As someone with an unhealthy obsession with true crime and serial killers, “Eye for an Eye” (1996) is exactly the kind of revenge thriller I should have in top recommendations. On paper, it has the basic layout of a run of the mill mom turned revenge huntress. With its star studded cast, this should’ve been a no brainer for any fan of the genre. Unfortunately, “Eye For an Eye” executes its thin premise so poorly it feels exploitive, desperate to manipulate the emotional rollercoaster of a parent’s worst nightmare with a payoff that feels more shallow than cathartic.
Directed by acclaimed director John Schlesinger (of “Midnight Cowboy” fame), “Eye for an Eye” is about mother Karen, who’s daughter is brutally attacked and murdered while preparing for her younger sister’s birthday party. Through some legal loopholes, the prime suspect is set free without any charges. Unable to accept the results of the criminal justice system, Karen decides to take matters into her own hands, tracking her daughter’s killers every move and learning more and more about what it will take to finally get him off the street before he strikes again.
“Eye for an Eye” reiterates the January-February movie release slump. It’s simply not good, and seems in equipped or unwilling to deal with anything beyond its most basic premise, thus stretching it beyond its means and making it an incredibly unpleasant experience. Seriously, “Eye for an Eye” is uncomfortable to watch for all the wrong reasons. You should empathize with Karen (Sally Field) and what she’s going through, but instead it feels more like your watching one cringing emotional torture scene after another. You just want it be over for the sake of it reaching its inevitable conclusion like an endurance test. Look, I sat through “Funny Games” which was wretched by design, so for this movie to inadvertently conjure up similar emotional responses is NOT a compliment.
The film wants to try to grapple with things like grief, revenge, criminal justice, and morally gray retribution but is never willing to explore them beyond anything other than just existing by nature of the plot. When dealing with a brutal death of a family member at the hands a psychopath who’s able to walk free, these things MUST be examined beyond mentioned. Otherwise you’re left with a brutal and dreary revenge story that can’t handle the answers to its own questions. This also makes the time gaps and tonal shifts all the more glaring, with Field’s going from distraught mother seeing evil at every turn to back to work without a hitch in the blink of an eye.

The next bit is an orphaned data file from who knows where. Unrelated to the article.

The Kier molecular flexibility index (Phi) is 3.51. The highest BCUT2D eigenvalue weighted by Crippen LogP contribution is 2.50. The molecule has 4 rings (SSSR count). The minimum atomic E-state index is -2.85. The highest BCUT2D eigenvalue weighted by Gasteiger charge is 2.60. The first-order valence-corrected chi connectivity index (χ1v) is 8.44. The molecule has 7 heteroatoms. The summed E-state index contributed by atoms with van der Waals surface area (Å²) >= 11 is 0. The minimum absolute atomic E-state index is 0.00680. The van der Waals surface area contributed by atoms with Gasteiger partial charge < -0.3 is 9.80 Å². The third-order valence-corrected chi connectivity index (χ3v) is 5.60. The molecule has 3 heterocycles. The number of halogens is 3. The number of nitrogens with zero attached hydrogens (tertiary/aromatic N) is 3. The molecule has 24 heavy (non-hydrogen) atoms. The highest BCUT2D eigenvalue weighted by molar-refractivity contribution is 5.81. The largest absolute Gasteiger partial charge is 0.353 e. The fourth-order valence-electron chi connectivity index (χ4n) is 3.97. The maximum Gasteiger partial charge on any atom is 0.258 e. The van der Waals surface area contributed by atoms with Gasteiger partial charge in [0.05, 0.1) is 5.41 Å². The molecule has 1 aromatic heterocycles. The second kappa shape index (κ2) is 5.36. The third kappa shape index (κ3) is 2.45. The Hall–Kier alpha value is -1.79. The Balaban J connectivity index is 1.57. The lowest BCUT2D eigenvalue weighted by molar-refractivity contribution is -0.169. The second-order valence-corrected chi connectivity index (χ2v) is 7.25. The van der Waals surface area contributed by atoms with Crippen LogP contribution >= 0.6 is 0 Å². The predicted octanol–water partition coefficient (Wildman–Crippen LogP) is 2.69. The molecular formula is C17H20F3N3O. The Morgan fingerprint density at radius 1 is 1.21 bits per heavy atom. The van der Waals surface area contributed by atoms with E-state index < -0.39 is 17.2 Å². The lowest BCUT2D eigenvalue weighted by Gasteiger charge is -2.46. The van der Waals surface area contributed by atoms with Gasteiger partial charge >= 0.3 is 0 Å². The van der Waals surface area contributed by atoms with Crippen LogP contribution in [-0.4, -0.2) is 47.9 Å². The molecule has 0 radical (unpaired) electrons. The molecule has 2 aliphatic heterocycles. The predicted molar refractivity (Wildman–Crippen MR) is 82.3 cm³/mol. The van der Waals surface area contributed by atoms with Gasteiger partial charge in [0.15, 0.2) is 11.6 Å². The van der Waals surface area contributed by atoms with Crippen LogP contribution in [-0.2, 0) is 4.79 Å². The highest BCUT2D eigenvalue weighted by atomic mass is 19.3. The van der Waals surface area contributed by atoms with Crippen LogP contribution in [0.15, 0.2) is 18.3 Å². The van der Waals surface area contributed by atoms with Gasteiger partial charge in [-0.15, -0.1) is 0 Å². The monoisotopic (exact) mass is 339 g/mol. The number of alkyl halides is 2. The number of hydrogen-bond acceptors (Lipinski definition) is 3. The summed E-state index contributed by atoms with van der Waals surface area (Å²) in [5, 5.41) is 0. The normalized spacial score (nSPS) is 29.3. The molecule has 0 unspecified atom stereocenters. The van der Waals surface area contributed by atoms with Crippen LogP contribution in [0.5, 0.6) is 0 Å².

Ironically, this is the second time Kiefer Sutherland has appeared in a film as a sexually sadistic, sociopathic serial killer of women in a single month. I don’t know that having a knack for this sort of thing is a compliment, but it just goes to show that before he was saving the world every day in “24” he was quite literally the chaos in it. He does bad very well, but outside of him there’s a lot of wasted talent here including Field herself. It’s more the material than her actual performance, but she also doesn’t do much with what she’s given to elevate it in anyway. Likewise, Ed Harris and Beverly D’Angelo, both accomplished actors in their own right might as well be anybody. Because the film refuses to explore any of the themes presented, these characters (and the actors) could be deleted from the film over all and it wouldn’t change anything.
Overall, “Eye for an Eye” is a mean-spirited endeavor that never quite hits the right beats of its own genre. It’s narratively messy and doubles down on all the wrong things, never digging deeper beyond the conjured up desire to murder the murderer. Furthermore, you can gather the entire plot from start to finish from the trailer, making the need to watch “Eye for an Eye” obsolete. And considering just how brutal and uncomfortable that watch is, you’re better off avoiding this one altogether.